Lucius Licinius Lucullus

In a discussion on another forum, someone tossed out this historical tidbit…

…on further investigation, he seemed to copy this directly from someone’s post on another forum as opposed to any credible source. I tried to Google around for the real story but didn’t find much concrete (I think I read one source as saying Lucius’ armies were 32,000 but I wasn’t sure if they were discussing the same battle). Frankly, the story as presented sounds like a load of hooey. I can accept a smaller army routing a significantly larger one but this tale seems embellished to the point of absurdity. What’s the 'dope?

The “credible” source in this case was Plutarch who wrote a biographical sketch of the man:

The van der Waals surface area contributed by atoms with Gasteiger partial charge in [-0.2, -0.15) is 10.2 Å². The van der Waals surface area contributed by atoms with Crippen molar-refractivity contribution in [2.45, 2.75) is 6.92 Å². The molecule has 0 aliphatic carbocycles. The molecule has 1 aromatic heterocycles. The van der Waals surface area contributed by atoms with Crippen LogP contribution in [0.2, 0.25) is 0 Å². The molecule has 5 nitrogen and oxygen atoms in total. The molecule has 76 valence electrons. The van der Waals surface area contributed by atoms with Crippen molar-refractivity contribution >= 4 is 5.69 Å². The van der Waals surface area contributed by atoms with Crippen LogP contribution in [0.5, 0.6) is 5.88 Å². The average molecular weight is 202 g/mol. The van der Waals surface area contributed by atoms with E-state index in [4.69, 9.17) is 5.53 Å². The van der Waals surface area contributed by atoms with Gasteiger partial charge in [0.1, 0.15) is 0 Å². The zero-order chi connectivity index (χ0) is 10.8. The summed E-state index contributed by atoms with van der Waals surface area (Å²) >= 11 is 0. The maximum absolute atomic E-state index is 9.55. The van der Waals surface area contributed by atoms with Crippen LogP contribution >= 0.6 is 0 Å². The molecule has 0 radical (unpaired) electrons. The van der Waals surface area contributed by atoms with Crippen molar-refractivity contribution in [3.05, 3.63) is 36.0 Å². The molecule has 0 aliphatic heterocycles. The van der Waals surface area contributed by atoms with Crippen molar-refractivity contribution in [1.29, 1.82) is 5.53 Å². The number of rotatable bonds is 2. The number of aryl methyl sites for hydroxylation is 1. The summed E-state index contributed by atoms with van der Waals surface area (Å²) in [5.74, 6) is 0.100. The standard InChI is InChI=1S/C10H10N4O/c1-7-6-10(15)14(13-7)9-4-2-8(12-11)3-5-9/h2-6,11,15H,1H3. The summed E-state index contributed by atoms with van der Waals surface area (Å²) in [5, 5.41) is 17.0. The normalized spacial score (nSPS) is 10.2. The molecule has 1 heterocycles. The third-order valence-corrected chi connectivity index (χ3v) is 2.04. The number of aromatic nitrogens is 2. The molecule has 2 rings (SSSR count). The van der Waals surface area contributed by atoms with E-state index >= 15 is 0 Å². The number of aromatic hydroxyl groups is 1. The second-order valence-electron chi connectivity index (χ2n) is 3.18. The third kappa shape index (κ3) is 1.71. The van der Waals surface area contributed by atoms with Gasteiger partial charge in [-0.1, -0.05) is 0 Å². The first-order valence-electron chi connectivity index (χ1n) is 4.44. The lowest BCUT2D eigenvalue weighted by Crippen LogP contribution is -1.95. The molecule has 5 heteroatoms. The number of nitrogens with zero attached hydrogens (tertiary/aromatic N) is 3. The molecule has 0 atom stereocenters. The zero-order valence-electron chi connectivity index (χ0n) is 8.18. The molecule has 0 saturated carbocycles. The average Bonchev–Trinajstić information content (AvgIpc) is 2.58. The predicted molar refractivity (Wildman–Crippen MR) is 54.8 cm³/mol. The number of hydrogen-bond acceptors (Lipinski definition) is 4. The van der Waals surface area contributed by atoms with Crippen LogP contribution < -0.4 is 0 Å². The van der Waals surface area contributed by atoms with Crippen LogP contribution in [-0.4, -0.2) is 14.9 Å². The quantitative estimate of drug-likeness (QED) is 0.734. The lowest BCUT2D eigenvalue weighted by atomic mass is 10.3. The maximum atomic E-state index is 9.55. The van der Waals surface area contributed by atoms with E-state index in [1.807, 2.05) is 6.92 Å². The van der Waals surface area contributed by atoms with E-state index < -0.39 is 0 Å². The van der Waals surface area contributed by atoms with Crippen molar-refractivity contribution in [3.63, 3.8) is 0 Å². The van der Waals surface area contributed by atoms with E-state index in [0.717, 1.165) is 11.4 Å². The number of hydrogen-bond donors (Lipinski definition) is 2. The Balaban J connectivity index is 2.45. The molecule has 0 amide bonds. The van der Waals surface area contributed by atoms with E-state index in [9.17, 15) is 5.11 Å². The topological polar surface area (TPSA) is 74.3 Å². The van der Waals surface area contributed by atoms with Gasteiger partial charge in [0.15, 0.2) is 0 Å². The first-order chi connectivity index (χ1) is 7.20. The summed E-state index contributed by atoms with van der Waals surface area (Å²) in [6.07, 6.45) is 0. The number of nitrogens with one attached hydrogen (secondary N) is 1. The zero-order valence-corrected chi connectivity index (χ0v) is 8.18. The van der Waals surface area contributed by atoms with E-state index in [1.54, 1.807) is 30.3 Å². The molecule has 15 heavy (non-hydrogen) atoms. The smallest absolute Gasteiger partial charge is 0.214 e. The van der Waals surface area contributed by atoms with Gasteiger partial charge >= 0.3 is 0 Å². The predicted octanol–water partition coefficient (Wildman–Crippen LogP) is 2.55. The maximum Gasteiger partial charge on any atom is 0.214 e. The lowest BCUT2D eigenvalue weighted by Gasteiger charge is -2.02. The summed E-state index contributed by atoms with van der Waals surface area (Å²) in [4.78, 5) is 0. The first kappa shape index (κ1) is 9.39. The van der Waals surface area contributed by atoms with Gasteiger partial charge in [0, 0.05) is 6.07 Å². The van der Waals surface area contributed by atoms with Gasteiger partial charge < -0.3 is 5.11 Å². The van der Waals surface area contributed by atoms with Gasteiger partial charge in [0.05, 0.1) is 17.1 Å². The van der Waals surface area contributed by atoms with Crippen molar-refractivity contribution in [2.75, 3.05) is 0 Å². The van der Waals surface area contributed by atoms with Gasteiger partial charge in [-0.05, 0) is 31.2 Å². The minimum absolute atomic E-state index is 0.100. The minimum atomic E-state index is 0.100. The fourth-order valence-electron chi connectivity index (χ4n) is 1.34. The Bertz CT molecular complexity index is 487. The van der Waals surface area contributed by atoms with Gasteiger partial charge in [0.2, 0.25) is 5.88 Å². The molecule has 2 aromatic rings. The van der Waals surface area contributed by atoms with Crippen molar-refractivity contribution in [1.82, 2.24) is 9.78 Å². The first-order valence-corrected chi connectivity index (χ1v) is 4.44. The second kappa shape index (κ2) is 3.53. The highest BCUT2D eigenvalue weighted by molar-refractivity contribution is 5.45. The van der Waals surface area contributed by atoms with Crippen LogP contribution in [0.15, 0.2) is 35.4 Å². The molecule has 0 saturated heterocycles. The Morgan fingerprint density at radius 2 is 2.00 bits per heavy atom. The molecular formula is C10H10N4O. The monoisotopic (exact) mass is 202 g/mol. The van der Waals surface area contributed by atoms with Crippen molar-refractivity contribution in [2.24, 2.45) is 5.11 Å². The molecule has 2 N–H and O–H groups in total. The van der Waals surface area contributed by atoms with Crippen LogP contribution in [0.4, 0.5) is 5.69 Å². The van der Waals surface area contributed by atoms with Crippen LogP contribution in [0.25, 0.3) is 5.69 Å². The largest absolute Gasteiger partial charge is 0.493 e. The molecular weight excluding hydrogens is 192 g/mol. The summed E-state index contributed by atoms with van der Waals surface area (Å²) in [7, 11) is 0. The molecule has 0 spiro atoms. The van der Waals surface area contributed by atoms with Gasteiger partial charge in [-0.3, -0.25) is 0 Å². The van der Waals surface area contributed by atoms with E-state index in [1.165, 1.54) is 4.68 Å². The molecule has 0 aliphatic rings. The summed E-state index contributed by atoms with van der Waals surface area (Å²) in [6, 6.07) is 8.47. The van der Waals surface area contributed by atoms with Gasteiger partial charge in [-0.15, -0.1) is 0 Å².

It is said that more than a hundred thousand of the enemy’s infantry perished, while of the cavalry only a few, all told, made their escape. Of the Romans, on the other hand, only a hundred were wounded, and only five killed.

Plutarch used this sort of construction frequently - “it is said”, “I have heard”, etc.

In this case I think we can safely assume inflated numbers due to hagiography at work. It’s probably best to just chalk this up to as just an indication of a very substantial victory and largely ignore the raw numbers.

ETA: wiki on the battle

Ah, thanks. I had Wiki’d “Lucius Licinius Lucullus” which gave very little information but didn’t even know the exact name of the battle.

Lucius Licinius Lucullus sum,
Lucius Licinius ego sum;
Lucius Licinius Lucullus sum,
Sum Lucius L. Lucullus…
Versus secundus, ipse primus!

  • Eremitae Hermani